Climate Justice: Identity, History and Power: Regenerative Activism & Deep Change
‘Climate Justice: Identity, History and Power’ is the second session of a 4-week online series exploring how we respond to the challenges of our time for deep change at every level.
The climate crisis is as much about power and politics as it is about the environment. This session explores the challenges involved in ensuring climate justice and designing a just transition beyond our carbon-belching system for all communities and workers. How can we achieve the changes required in a way that promotes justice and equality by stopping current, preventing future, and repairing the historic oppression of frontline and vulnerable communities and countries? How can we ensure that the structural transformation required doesn’t strengthen the hand of those who already use their power to exploit and oppress? Understanding the power dynamics of race, class, gender and our economic and political systems – both locally and globally – are crucial to building a climate justice movement. It involves reconstructing our identities, building renewed understanding of our histories, and re-forging our socio-political relationships.
Participants: Gita Parihar, Hiba Ahmad, Nick Dearden, Sheila Menon, Rachel Kennerley.
We are living at a critical moment which contains both great peril and promise. The challenges we face are simultaneously socio-political, cultural and spiritual. It is a historical point of disruption demanding radical transformation.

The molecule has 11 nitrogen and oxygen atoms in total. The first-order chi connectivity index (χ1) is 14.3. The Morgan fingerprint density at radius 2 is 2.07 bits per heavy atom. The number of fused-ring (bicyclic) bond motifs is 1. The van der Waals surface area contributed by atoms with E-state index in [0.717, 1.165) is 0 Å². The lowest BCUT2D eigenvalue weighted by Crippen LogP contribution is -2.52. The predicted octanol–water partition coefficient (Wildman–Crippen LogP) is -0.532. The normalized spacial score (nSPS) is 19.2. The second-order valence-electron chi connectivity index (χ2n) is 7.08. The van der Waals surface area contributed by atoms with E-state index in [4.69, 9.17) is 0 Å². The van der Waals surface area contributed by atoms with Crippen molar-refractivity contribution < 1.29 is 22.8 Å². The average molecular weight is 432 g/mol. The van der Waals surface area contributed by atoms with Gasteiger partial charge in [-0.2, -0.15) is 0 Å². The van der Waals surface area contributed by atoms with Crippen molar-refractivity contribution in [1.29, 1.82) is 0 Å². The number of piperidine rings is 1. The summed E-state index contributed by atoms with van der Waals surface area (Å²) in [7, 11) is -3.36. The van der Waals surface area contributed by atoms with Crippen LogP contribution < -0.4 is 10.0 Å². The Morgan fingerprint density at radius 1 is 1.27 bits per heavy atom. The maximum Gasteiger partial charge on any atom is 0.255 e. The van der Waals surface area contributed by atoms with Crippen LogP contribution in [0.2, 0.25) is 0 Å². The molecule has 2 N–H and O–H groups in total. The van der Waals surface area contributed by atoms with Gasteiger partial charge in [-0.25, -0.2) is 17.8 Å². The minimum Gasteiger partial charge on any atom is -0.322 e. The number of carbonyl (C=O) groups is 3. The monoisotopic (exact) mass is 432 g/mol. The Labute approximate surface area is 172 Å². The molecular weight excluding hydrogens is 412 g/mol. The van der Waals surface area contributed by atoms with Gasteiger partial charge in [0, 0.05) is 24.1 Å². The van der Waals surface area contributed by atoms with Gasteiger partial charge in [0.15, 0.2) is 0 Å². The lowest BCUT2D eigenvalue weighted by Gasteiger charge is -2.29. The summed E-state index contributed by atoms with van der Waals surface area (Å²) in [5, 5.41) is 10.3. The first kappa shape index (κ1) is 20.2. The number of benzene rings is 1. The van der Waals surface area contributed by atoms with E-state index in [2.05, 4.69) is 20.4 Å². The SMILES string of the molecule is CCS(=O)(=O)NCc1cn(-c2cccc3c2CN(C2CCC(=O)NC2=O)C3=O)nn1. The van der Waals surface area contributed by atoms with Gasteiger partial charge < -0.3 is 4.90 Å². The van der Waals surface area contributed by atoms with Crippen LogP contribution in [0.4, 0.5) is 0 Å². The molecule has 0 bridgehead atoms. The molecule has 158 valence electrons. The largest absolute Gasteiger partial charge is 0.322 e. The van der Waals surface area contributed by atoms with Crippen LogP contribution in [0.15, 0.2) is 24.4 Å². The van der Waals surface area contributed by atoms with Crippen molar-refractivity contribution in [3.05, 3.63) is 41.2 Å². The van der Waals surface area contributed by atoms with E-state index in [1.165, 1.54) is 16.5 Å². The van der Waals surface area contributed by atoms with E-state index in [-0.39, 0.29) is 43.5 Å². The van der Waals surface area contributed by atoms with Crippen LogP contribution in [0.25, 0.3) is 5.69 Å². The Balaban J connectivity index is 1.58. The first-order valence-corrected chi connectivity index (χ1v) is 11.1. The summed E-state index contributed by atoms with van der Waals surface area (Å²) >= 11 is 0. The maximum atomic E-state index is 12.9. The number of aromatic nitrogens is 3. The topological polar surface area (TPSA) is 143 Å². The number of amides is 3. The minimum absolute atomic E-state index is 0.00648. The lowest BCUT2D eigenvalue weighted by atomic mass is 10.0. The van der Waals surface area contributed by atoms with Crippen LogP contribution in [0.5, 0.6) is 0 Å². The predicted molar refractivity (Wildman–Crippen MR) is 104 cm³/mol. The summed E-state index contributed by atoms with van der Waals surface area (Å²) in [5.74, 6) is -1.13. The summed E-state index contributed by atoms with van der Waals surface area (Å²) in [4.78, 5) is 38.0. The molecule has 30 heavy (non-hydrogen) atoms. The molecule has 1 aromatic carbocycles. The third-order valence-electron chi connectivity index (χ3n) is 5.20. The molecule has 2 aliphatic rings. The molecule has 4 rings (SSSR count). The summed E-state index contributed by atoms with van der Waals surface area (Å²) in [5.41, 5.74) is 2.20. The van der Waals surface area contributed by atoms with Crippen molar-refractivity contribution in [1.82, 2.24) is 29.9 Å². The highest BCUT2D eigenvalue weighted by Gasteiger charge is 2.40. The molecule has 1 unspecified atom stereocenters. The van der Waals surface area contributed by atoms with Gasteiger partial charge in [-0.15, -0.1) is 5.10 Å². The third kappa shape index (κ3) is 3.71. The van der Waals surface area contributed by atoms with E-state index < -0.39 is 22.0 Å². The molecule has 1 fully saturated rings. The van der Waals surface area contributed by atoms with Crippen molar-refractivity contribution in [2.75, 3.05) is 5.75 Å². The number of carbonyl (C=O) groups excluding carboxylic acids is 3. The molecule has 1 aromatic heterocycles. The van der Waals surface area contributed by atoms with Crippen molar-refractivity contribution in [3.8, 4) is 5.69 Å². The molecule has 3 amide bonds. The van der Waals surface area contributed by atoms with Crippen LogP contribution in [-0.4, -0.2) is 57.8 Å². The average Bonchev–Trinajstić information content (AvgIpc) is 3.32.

COVID19 has exposes the gaping vulnerabilities in the system. This pandemic, combined with the fierce urgency of the climate crisis, the twilight of neoliberalism, impoverished political leadership, and an increasing sense of distributive injustice, are the cracks out of which something new must emerge.
The times are calling for renewed energy and adaptive capacities. To meet this crisis, we need strategies for deep change on multiple levels.
To answer this call we are bringing together activists, doers and thinkers who are trying to get under the surface of crisis, people who are asking deeper questions and constructing deeper responses.
This is the third in a series of annual ‘Regenerative Activism’ gatherings convened and hosted by Advaya, Ulex Project and Gita Parihar. This year it will be held online over 4 weeks exploring:
Session 1: New Economy and Systemic Transformation
Session 2: Climate Justice: Identity, History and Power
Session 3: Rights of Nature: Law and the More-than-Human
Session 4: Resilience in times of Uncertainty
Through the series we will:
- Bring together people immersed in tackling the climate crisis, activists working on radical alternatives and pragmatic responses, and those creating new stories for deep cultural regeneration.
- Look for new understanding at the intersection between hard political realities and paradigm shifting insights.
- Seek to go beyond radical critique to find pathways for radically transformative action.
Why this gathering?